BBBSA Hits The Road Again - This Time To Tampa
The NonProfit Times article, "BBBSA Hits The Road Again - This Time To Tampa?" quotes Russell Reynolds Associates' Kimberly Archer about the process of relocating an organization into new headquarters. The article is excerpted below.
It’s not often an established national nonprofit moves its headquarters. It’s even more unusual when it happens twice within only a few years. Big Brothers Big Sisters of America (BBBSA) left its Philadelphia, Pa., headquarters in 2013 for Irving, Texas, moving into a complex owned by one of its largest affiliates and which also housed BBBS International. BBBSA’s headquarters hit the road for Tampa just two years later.
“It’s unusual for an organization to pick up and move for an individual. I won’t say it doesn’t happen but it’s a unique point in time for that organization that probably spurs that type of movement,” said Kimberly Archer, leader in the Nonprofit Practice at Russell Reynolds Associates, an executive search firm. “What you want to avoid is an organization relocating every time a new CEO comes along. You might have that level of flexibility if you’re a small, lean organization but it’s not typical in the sector,” she said.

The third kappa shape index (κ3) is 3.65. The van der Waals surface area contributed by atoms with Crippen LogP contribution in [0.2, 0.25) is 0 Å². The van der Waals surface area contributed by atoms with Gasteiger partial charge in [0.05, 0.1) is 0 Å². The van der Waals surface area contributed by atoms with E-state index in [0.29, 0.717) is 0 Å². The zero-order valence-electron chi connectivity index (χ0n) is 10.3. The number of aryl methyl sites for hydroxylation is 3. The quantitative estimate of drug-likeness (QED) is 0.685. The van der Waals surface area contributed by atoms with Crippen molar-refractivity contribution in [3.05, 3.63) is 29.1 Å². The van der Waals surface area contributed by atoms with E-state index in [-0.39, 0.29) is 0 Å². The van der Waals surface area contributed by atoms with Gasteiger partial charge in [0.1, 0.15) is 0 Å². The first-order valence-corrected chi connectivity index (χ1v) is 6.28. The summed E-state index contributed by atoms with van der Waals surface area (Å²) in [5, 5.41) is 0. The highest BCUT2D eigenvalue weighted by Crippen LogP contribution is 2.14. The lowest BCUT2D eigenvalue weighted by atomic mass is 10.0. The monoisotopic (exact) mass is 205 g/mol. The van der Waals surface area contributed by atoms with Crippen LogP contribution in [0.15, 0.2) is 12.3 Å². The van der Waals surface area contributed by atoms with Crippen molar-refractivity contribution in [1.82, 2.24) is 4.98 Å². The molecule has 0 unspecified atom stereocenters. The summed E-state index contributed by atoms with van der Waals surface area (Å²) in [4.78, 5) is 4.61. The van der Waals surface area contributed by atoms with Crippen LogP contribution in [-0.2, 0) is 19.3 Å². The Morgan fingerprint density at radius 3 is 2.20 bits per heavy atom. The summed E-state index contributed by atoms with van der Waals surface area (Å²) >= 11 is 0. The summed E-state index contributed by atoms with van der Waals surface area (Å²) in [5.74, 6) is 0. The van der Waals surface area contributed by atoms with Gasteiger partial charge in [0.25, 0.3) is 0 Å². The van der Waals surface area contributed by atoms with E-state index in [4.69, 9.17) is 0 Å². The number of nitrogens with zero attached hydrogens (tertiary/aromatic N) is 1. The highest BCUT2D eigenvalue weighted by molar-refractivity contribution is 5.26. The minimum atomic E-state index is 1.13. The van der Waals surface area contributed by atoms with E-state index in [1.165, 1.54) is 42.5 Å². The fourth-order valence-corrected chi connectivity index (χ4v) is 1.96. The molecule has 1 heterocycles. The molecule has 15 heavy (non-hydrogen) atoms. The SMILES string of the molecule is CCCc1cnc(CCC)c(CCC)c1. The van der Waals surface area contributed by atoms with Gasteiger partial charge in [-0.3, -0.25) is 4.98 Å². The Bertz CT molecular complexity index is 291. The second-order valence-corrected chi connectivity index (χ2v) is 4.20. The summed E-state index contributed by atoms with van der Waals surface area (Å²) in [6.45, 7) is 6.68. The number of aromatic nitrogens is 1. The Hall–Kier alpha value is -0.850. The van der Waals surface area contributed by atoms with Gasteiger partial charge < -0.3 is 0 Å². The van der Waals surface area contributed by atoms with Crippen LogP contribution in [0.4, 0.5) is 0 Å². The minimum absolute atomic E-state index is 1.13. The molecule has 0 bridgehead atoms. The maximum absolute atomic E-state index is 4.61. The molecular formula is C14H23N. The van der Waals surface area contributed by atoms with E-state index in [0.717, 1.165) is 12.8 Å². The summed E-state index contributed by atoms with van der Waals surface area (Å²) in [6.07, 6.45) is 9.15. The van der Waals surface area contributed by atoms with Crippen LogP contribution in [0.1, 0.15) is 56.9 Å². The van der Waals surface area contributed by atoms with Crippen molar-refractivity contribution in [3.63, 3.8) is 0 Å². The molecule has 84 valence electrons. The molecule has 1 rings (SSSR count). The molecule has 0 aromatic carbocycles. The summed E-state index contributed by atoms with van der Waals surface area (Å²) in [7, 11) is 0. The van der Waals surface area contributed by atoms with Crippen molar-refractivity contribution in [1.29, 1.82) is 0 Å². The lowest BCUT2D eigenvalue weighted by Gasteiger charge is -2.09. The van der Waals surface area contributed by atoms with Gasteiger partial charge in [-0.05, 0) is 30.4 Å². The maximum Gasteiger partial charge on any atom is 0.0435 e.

What’s more likely is that boards consider bifurcating operations – moving parts of the organization to different regions. One small organization Archer works with was based in Florida and decided to keep back-office operations in the Sunshine State because of the cost of living and talent there. External-facing positions, such as the CEO and development, were moved to major markets like New York City or Washington, D.C. “We can see value being in a New York City or Washington but bifurcate, with the back office staying in Florida and re-establishing the front office in a major donor capital,” she said.
Organizations that are located in areas simply because that’s where the founder was located aren’t necessarily strategic, Archer said. A transition in CEO is a more appropriate time to think about whether to recruit someone who will move the organization.
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